There's bad journalism, and then, there is bad online, show-biz journalism, which is in a class by itself when it comes to laziness, lack of fact-checking and flatout hack-ocity (I know that's not a word, but it speaks to my anger at the moment).
Huffington Post put a report up Thursday with the headline, "'House of Cards' Season 2 Likely to Be its Last, Producer Says."
That could be of some interest not only to fans of the Netflix series, but also folks in Baltimore where the series in filmed.
But what's it based on?
It's based on a second-hand report of a statement allegedly made a week ago at a film festival in Canada by Rick Cleveland, a co-executive producer on the show. The first report five days ago was at the Gold Derby website.
Here's how it is now being "reported":
Under the headline at Huffington Post is a video from Huff Post TV featuring a correspondent identified as Mike Sacks, who says, "According to an article posted by Gold Derby, it seems the show starring Kevin Spacey and Robin Wright will conclude after its second season."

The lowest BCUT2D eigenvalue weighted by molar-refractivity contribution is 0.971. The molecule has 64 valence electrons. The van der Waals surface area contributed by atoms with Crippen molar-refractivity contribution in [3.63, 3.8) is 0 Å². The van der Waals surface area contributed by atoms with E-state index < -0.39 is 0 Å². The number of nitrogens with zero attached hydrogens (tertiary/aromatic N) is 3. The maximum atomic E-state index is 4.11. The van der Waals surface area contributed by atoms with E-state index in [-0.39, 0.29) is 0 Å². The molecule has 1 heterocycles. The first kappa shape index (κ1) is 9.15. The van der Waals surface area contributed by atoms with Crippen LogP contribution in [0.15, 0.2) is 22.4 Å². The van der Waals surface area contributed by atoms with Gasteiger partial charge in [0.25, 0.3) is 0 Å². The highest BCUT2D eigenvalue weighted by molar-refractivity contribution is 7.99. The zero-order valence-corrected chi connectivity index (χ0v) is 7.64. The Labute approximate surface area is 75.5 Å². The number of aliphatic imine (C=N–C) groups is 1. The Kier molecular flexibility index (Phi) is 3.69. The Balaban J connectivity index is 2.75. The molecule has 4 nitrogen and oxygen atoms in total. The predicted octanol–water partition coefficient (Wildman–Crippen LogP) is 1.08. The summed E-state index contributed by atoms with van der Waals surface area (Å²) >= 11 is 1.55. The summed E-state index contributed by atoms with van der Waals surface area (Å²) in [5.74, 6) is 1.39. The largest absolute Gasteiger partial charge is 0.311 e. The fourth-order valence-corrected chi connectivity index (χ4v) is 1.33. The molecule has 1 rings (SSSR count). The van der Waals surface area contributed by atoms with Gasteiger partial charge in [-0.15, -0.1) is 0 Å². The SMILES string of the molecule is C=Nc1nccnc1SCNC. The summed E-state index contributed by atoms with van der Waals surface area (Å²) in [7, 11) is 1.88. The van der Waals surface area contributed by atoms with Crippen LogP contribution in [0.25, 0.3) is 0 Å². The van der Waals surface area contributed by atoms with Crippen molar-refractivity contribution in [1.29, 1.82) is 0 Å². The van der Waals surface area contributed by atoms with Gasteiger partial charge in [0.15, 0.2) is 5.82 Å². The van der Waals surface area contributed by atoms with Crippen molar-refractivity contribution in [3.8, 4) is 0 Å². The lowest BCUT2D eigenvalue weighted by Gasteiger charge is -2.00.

After saying, "Apparently, Netflix only ordered two 13-episode seasons," Sacks quotes Cleveland saying, "'House of Cards' is only going to a second season and I think that's it."
He says Cleveland "revealed" that information "today at the Vancouver Film Festival."
The Huffington Post report under the Huff Post TV video says Cleveland told Gold Derby, "Kevin Spacey likes to do movies and Robin Wright likes to do movies," which is why the series will allegedly end after two seasons.
Where to start in deconstructing this quasi-journalistic hot mess?
The Gold Derby post is dated Oct. 6, and it says that Cleveland made his remarks on Oct. 4 at the film festival.
So, it's not clear if Gold Derby ever talked to Cleveland or is reporting second hand what he reportedly said at a film festival two days earlier.
And if the Oct. 10 date at Huffington Post is correct, why is Sacks saying Cleveland "revealed" the alleged news "today"?
And why is Sacks saying, "Apparently Netflix only ordered two 13-episode seasons"?
There is nothing apparent about it. The order of 26 episodes has been a confirmed and widely reported fact for 18 months.
And why is Sacks saying "only"?
Two 13-episode seasons without a pilot is a huge and unprecedented order for a TV series -- and that was widely-reported as well.
You get the idea: What you have here are buzzards feeding off the entrails of second-hand information -- and correspondents who don't even have basic knowledge of the subject on which they are reporting.
And what kind of authority is Cleveland anyway to be speaking for the future of "House of Cards"?